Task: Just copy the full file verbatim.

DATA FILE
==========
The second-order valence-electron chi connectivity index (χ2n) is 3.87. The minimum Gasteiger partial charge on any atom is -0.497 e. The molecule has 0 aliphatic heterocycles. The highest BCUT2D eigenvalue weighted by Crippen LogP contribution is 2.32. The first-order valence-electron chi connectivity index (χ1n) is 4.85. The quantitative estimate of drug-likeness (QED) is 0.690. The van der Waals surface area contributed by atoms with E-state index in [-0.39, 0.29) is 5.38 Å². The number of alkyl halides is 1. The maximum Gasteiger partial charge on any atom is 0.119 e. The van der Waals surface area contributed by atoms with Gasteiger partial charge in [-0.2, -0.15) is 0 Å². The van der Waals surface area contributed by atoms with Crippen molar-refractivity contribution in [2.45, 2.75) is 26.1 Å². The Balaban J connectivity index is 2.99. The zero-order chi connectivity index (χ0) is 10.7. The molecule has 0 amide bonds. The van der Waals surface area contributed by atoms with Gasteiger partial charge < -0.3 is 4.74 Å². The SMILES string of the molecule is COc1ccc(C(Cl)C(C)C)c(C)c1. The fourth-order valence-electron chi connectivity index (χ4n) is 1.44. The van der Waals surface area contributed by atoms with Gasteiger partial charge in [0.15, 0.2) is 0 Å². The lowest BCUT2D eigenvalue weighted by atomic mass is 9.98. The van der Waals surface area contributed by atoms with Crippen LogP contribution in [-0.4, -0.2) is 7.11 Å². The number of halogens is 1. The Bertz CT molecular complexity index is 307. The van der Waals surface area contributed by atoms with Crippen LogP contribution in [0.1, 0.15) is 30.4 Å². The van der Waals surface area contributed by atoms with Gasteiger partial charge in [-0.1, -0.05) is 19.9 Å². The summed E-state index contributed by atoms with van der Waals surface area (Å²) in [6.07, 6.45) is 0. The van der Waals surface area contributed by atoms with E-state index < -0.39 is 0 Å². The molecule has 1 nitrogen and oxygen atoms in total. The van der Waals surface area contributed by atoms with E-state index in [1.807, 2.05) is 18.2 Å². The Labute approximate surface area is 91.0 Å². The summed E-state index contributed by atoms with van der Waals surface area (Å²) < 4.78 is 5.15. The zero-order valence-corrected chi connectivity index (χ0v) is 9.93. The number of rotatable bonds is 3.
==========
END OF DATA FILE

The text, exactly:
The second-order valence-electron chi connectivity index (χ2n) is 3.87. The minimum Gasteiger partial charge on any atom is -0.497 e. The molecule has 0 aliphatic heterocycles. The highest BCUT2D eigenvalue weighted by Crippen LogP contribution is 2.32. The first-order valence-electron chi connectivity index (χ1n) is 4.85. The quantitative estimate of drug-likeness (QED) is 0.690. The van der Waals surface area contributed by atoms with E-state index in [-0.39, 0.29) is 5.38 Å². The number of alkyl halides is 1. The maximum Gasteiger partial charge on any atom is 0.119 e. The van der Waals surface area contributed by atoms with Gasteiger partial charge in [-0.2, -0.15) is 0 Å². The van der Waals surface area contributed by atoms with Crippen molar-refractivity contribution in [2.45, 2.75) is 26.1 Å². The Balaban J connectivity index is 2.99. The zero-order chi connectivity index (χ0) is 10.7. The molecule has 0 amide bonds. The van der Waals surface area contributed by atoms with Gasteiger partial charge < -0.3 is 4.74 Å². The SMILES string of the molecule is COc1ccc(C(Cl)C(C)C)c(C)c1. The fourth-order valence-electron chi connectivity index (χ4n) is 1.44. The van der Waals surface area contributed by atoms with Gasteiger partial charge in [0.15, 0.2) is 0 Å². The lowest BCUT2D eigenvalue weighted by atomic mass is 9.98. The van der Waals surface area contributed by atoms with Crippen LogP contribution in [-0.4, -0.2) is 7.11 Å². The number of halogens is 1. The Bertz CT molecular complexity index is 307. The van der Waals surface area contributed by atoms with Crippen LogP contribution in [0.1, 0.15) is 30.4 Å². The van der Waals surface area contributed by atoms with Gasteiger partial charge in [-0.1, -0.05) is 19.9 Å². The summed E-state index contributed by atoms with van der Waals surface area (Å²) in [6.07, 6.45) is 0. The van der Waals surface area contributed by atoms with E-state index < -0.39 is 0 Å². The molecule has 1 nitrogen and oxygen atoms in total. The van der Waals surface area contributed by atoms with E-state index in [1.807, 2.05) is 18.2 Å². The Labute approximate surface area is 91.0 Å². The summed E-state index contributed by atoms with van der Waals surface area (Å²) < 4.78 is 5.15. The zero-order valence-corrected chi connectivity index (χ0v) is 9.93. The number of rotatable bonds is 3.